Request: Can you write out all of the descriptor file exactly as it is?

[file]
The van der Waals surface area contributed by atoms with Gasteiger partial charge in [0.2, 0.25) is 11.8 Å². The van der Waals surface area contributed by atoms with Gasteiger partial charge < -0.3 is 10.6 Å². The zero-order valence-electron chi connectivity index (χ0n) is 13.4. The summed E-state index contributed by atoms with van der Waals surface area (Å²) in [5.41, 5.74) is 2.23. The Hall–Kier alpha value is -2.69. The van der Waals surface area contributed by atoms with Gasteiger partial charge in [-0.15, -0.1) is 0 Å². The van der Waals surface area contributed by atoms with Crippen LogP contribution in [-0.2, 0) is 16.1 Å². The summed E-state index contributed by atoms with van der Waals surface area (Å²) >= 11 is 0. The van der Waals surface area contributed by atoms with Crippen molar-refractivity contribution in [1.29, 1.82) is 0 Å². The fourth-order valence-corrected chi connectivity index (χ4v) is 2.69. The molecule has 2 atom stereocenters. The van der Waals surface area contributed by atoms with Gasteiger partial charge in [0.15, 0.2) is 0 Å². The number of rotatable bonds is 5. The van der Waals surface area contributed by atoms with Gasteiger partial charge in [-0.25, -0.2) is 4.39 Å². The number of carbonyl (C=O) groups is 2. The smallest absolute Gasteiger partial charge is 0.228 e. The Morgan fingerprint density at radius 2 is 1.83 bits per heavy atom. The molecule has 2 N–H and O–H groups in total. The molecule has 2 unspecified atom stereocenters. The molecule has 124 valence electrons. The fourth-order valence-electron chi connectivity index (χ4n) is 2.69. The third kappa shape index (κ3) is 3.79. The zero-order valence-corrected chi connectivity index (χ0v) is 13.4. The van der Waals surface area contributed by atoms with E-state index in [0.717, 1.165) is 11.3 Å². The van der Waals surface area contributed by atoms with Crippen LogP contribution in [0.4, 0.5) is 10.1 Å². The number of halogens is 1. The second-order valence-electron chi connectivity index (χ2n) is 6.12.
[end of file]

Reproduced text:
The van der Waals surface area contributed by atoms with Gasteiger partial charge in [0.2, 0.25) is 11.8 Å². The van der Waals surface area contributed by atoms with Gasteiger partial charge < -0.3 is 10.6 Å². The zero-order valence-electron chi connectivity index (χ0n) is 13.4. The summed E-state index contributed by atoms with van der Waals surface area (Å²) in [5.41, 5.74) is 2.23. The Hall–Kier alpha value is -2.69. The van der Waals surface area contributed by atoms with Gasteiger partial charge in [-0.15, -0.1) is 0 Å². The van der Waals surface area contributed by atoms with Crippen LogP contribution in [-0.2, 0) is 16.1 Å². The summed E-state index contributed by atoms with van der Waals surface area (Å²) >= 11 is 0. The van der Waals surface area contributed by atoms with Crippen molar-refractivity contribution in [1.29, 1.82) is 0 Å². The fourth-order valence-corrected chi connectivity index (χ4v) is 2.69. The molecule has 2 atom stereocenters. The van der Waals surface area contributed by atoms with Gasteiger partial charge in [0.15, 0.2) is 0 Å². The number of rotatable bonds is 5. The van der Waals surface area contributed by atoms with Gasteiger partial charge in [-0.25, -0.2) is 4.39 Å². The number of carbonyl (C=O) groups is 2. The smallest absolute Gasteiger partial charge is 0.228 e. The Morgan fingerprint density at radius 2 is 1.83 bits per heavy atom. The molecule has 2 N–H and O–H groups in total. The molecule has 2 unspecified atom stereocenters. The molecule has 124 valence electrons. The fourth-order valence-electron chi connectivity index (χ4n) is 2.69. The third kappa shape index (κ3) is 3.79. The zero-order valence-corrected chi connectivity index (χ0v) is 13.4. The van der Waals surface area contributed by atoms with E-state index in [0.717, 1.165) is 11.3 Å². The van der Waals surface area contributed by atoms with Crippen LogP contribution in [0.4, 0.5) is 10.1 Å². The number of halogens is 1. The second-order valence-electron chi connectivity index (χ2n) is 6.12.